By Michael Hurley, CBS Boston
BOSTON (CBS) — Bruins top-line winger Brad Marchand is most certainly under a watchful eye from the National Hockey League.
He knew as much heading into Game 5, after league officials spoke to him and instructed him that he would need to stop licking opponents. And he was reminded again 12 minutes after Game 5 began, when he was sent to the penalty box to serve a two-minute minor for embellishment.
It did not appear as if the embellishment call was made immediately. But referees Gord Dwyer and Chris Rooney met with linesemen Brian Murphy and Michael Cormier before calling Marchand over from the Boston bench area to serve his minor penalty.
Here’s the play in question:
Whether or not Marchand actually took a dive remains up to interpretation. Lightning defenseman Victor Hedman definitely interfered with Marchand, and the contact was without question deserving of a two-minute penalty on Hedman.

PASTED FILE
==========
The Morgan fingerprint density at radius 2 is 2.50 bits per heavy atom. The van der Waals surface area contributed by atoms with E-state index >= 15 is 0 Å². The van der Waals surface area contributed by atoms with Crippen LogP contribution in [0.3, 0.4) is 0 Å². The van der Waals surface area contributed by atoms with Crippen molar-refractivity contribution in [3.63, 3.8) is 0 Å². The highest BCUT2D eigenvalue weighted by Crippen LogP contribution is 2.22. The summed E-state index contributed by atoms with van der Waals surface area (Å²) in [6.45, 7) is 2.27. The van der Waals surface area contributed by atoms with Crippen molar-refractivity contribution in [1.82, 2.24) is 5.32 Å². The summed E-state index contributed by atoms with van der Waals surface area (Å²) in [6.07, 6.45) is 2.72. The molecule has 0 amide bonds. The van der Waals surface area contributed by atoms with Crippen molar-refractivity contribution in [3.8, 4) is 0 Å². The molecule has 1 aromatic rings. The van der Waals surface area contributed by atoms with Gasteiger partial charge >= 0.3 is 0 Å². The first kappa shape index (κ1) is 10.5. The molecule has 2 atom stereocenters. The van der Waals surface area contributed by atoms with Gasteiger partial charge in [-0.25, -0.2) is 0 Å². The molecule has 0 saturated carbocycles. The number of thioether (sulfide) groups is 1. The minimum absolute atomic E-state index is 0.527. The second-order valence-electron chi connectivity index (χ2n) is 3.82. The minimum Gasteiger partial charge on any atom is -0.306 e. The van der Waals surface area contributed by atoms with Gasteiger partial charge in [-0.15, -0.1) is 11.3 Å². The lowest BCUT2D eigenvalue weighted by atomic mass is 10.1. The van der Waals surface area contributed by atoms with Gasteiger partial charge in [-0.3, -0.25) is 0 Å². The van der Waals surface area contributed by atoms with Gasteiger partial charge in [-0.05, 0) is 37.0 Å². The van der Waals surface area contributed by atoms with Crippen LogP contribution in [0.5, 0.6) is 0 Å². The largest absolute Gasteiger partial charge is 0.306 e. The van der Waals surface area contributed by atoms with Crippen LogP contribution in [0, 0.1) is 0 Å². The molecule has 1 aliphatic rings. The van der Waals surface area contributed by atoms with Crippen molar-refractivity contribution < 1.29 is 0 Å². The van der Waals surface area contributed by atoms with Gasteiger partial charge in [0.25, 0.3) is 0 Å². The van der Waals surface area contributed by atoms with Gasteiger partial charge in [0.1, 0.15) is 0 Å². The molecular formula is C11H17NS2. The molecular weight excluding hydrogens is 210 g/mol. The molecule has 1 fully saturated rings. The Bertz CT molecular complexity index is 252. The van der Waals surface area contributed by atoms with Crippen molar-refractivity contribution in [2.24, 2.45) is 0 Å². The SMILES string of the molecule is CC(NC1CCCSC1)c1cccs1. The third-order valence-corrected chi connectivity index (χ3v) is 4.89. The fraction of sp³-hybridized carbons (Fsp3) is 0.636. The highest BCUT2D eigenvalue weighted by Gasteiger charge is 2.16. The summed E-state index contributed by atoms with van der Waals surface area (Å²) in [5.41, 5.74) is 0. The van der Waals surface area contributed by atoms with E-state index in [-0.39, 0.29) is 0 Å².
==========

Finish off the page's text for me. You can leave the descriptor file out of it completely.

But did Marchand oversell the contact? That could be debated. What should not be debated is that if it were any other player involved, the embellishment penalty would not have been applied.
After that fine came, Marchand said that he wouldn’t let a $2,000 fine bother him.
“That hit is very small and minor. It’s the last thing I’m going to worry about,” Marchand said in March. “I don’t care about this. It’s a joke. It’s a small amount of money and pretty stupid. But it is what it is.”
The penalty during Sunday’s Game 5 was somewhat costly, as the Hedman penalty was set to negate a Tampa Bay power play. Instead, the Lightning continued their power play, forcing the Bruins to continue playing short-handed. The Lighting, though, did not score on the power play.
Later in the first period, David Krejci scored on a power play to give Boston a 1-0 lead. The Lightning eventually won, 3-1, ending Boston’s season.
Diving is always a matter of interpretation, and watching the replay, it appears as though the on-ice officials were only looking at the upper-body contact that Hedman was making on Marchand. Had they seen Hedman’s stick tangled up in Marchand’s skates, they may not have made such a call. Yet because it was No. 63 for Boston involved, the call became a little easier for them to make.